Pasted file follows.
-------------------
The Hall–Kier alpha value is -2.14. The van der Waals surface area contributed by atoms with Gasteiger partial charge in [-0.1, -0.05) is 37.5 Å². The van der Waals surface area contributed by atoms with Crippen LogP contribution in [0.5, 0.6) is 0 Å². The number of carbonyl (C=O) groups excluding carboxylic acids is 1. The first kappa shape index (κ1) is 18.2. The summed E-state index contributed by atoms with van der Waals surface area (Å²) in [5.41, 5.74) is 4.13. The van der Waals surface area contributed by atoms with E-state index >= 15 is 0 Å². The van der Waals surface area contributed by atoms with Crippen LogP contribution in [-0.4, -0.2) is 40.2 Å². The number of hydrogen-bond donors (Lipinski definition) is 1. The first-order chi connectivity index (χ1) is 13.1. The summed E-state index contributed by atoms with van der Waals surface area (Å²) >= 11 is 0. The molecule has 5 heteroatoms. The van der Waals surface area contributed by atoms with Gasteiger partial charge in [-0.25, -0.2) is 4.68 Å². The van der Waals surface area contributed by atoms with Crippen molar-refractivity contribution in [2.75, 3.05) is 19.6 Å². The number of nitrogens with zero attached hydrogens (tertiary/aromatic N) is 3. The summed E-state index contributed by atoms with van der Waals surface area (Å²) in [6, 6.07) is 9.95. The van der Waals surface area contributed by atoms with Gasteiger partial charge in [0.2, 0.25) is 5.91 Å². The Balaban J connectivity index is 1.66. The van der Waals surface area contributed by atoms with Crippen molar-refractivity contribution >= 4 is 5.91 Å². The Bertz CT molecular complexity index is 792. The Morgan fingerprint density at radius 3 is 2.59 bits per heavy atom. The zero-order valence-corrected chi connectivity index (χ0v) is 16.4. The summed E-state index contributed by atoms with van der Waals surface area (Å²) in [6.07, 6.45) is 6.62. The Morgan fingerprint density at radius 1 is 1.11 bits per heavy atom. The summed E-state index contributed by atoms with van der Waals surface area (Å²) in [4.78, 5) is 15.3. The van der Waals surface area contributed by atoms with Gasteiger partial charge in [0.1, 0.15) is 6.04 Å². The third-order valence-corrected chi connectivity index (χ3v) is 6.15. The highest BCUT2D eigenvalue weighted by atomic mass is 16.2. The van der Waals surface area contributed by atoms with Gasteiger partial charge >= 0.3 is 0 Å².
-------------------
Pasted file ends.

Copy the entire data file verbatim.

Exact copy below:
The Hall–Kier alpha value is -2.14. The van der Waals surface area contributed by atoms with Gasteiger partial charge in [-0.1, -0.05) is 37.5 Å². The van der Waals surface area contributed by atoms with Crippen LogP contribution in [0.5, 0.6) is 0 Å². The number of carbonyl (C=O) groups excluding carboxylic acids is 1. The first kappa shape index (κ1) is 18.2. The summed E-state index contributed by atoms with van der Waals surface area (Å²) in [5.41, 5.74) is 4.13. The van der Waals surface area contributed by atoms with E-state index >= 15 is 0 Å². The van der Waals surface area contributed by atoms with Crippen LogP contribution in [-0.4, -0.2) is 40.2 Å². The number of hydrogen-bond donors (Lipinski definition) is 1. The first-order chi connectivity index (χ1) is 13.1. The summed E-state index contributed by atoms with van der Waals surface area (Å²) >= 11 is 0. The molecule has 5 heteroatoms. The van der Waals surface area contributed by atoms with Gasteiger partial charge in [-0.25, -0.2) is 4.68 Å². The van der Waals surface area contributed by atoms with Crippen molar-refractivity contribution in [2.75, 3.05) is 19.6 Å². The number of nitrogens with zero attached hydrogens (tertiary/aromatic N) is 3. The summed E-state index contributed by atoms with van der Waals surface area (Å²) in [6, 6.07) is 9.95. The van der Waals surface area contributed by atoms with Gasteiger partial charge in [0.2, 0.25) is 5.91 Å². The Balaban J connectivity index is 1.66. The van der Waals surface area contributed by atoms with Crippen molar-refractivity contribution >= 4 is 5.91 Å². The Bertz CT molecular complexity index is 792. The Morgan fingerprint density at radius 3 is 2.59 bits per heavy atom. The zero-order valence-corrected chi connectivity index (χ0v) is 16.4. The summed E-state index contributed by atoms with van der Waals surface area (Å²) in [6.07, 6.45) is 6.62. The Morgan fingerprint density at radius 1 is 1.11 bits per heavy atom. The summed E-state index contributed by atoms with van der Waals surface area (Å²) in [4.78, 5) is 15.3. The van der Waals surface area contributed by atoms with Gasteiger partial charge in [0.1, 0.15) is 6.04 Å². The third-order valence-corrected chi connectivity index (χ3v) is 6.15. The highest BCUT2D eigenvalue weighted by atomic mass is 16.2. The van der Waals surface area contributed by atoms with Gasteiger partial charge >= 0.3 is 0 Å².